The Church’s official statement on DNA and the Lamanites correctly points out that “The Book of Mormon itself . . . does not claim that the peoples it describes were either the predominant or the exclusive inhabitants of the lands they occupied. In fact, cultural and demographic clues in its text hint at the presence of other groups.” Paying attention to these many clues can give us a better insight into the real world of Ancient America.

So, why doesn’t the record call out the Native Americans encountered as directly as we would perhaps expect? Editor Mormon may have been directed to leave out direct references to others. After all, “I cannot write the hundredth part of the things of my people” he wrote (Words of Mormon 1:5). 

Or, maybe the writers of the Book of Mormon were focused on their family branch and didn’t bother to write much about other people. Perhaps they never imagined being totally alone anywhere in their travels, and so they found the presence of others as simply unremarkable. For instance, they surely encountered others in the Arabian Desert over the course of eight years as they journeyed from Jerusalem to Bountiful. S. Kent Brown documented the numerous people Lehi and his family surely would have encountered in Arabia—from spice and salt caravans, to military groups, to Bedouins and maybe even other Jewish refugees. Yet, 1 Nephi never calls these out because in Nephi’s worldview, of course there are other villages, tribes, and travelers along their way. The same nonchalance is seen in 2 Nephi when they don’t call out the others they meet in America.

Another example of Nephi’s travelogue myopia is in his relative silence about the names and details of the women in their own entourage, identifying only his mother Sariah by name. Yet, there were surely roughly as many women as men in their party and plenty about his wife, sisters, and the other women he could have written about. Likewise, just because Nephi barely mentioned that he has children and nothing about his grandchildren doesn’t make them any less real.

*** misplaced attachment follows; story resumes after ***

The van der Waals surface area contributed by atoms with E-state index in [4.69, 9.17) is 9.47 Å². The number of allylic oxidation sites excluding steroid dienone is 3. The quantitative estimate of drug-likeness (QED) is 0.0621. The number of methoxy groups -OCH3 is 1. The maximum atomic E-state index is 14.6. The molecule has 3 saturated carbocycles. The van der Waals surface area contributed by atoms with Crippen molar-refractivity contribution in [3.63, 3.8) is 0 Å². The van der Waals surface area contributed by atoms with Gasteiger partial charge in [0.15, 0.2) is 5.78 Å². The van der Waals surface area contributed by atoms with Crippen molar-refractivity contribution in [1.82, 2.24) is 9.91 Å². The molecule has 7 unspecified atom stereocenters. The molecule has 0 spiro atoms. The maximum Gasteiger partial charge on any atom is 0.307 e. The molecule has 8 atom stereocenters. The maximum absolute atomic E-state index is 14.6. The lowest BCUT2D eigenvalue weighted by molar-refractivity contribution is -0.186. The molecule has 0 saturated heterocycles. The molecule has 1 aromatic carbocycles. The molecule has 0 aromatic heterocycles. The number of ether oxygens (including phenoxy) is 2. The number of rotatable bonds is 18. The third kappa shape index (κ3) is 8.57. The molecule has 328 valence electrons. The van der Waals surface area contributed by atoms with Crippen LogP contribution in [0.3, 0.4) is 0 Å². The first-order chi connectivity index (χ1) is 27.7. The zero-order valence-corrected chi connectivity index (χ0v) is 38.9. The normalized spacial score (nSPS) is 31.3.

This is PART 1 of 6 of an exclusive series for Times & Seasons on “The Tribes that Greeted the Lehites” by Mike Winder. He is the author of 14 books, including his newest, Hidden in Hollywood: The Gospel Found in 1001 Movie Quotes. Illustrations by Image Creator from Microsoft Designer with prompts from the author.

2 comments for “The Tribes that Greeted the Lehites

  1. The Book of Mormon itself sets up the promised land as a place that was heavily populated–even if only by the presence of the Jaredites. We’re not exactly sure when the Jaredite civilization was destroyed, but my sense is that there was some overlap between the arrival of Lehi and the downfall of the Jaredites–and that the end of the civilization was not the end of the Jaredite folk. They had been there for so long and had be come so numerous that (IMO) they would’ve spread out like the Nephites did.

    That said, I’m not suggesting that the Jaredites would’ve been the only people that Lehi encountered. No doubt there were many peoples established in the land that Lehi was led to. And, being partial to Sorenson’s theories, I’m open to the idea of there being a very large number of people, tribes, city-states, and so forth that may have had any number of different ethnic and tribal backgrounds.

    So I guess all I’m really saying is that the BoM text itself seems to keep the door open to the idea of the promised land being inhabited when Lehi arrived.

  2. This is an excellent article and needs to be read by every member. It really highlights how our head cannon of what we read in the scriptures isn’t definitive.